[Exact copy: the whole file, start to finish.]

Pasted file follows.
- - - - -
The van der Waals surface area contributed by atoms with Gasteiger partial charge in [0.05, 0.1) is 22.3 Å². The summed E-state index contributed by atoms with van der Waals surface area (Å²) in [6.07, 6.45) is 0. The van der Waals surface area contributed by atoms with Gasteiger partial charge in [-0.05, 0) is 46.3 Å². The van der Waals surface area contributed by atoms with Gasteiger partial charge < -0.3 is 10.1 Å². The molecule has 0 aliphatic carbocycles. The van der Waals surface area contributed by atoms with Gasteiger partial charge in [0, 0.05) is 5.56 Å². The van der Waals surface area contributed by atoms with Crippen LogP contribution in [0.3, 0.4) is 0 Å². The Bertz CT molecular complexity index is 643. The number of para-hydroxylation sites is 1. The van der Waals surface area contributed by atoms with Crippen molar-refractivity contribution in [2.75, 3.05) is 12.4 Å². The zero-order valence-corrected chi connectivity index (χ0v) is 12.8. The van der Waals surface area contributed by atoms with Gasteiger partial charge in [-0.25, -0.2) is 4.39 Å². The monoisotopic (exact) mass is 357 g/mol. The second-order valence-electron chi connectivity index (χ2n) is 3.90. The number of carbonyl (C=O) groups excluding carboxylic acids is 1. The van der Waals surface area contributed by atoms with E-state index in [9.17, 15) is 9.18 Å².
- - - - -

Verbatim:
The van der Waals surface area contributed by atoms with Gasteiger partial charge in [0.05, 0.1) is 22.3 Å². The summed E-state index contributed by atoms with van der Waals surface area (Å²) in [6.07, 6.45) is 0. The van der Waals surface area contributed by atoms with Gasteiger partial charge in [-0.05, 0) is 46.3 Å². The van der Waals surface area contributed by atoms with Gasteiger partial charge < -0.3 is 10.1 Å². The molecule has 0 aliphatic carbocycles. The van der Waals surface area contributed by atoms with Gasteiger partial charge in [0, 0.05) is 5.56 Å². The van der Waals surface area contributed by atoms with Crippen LogP contribution in [0.3, 0.4) is 0 Å². The Bertz CT molecular complexity index is 643. The number of para-hydroxylation sites is 1. The van der Waals surface area contributed by atoms with Crippen molar-refractivity contribution in [2.75, 3.05) is 12.4 Å². The zero-order valence-corrected chi connectivity index (χ0v) is 12.8. The van der Waals surface area contributed by atoms with Gasteiger partial charge in [-0.25, -0.2) is 4.39 Å². The monoisotopic (exact) mass is 357 g/mol. The second-order valence-electron chi connectivity index (χ2n) is 3.90. The number of carbonyl (C=O) groups excluding carboxylic acids is 1. The van der Waals surface area contributed by atoms with E-state index in [9.17, 15) is 9.18 Å².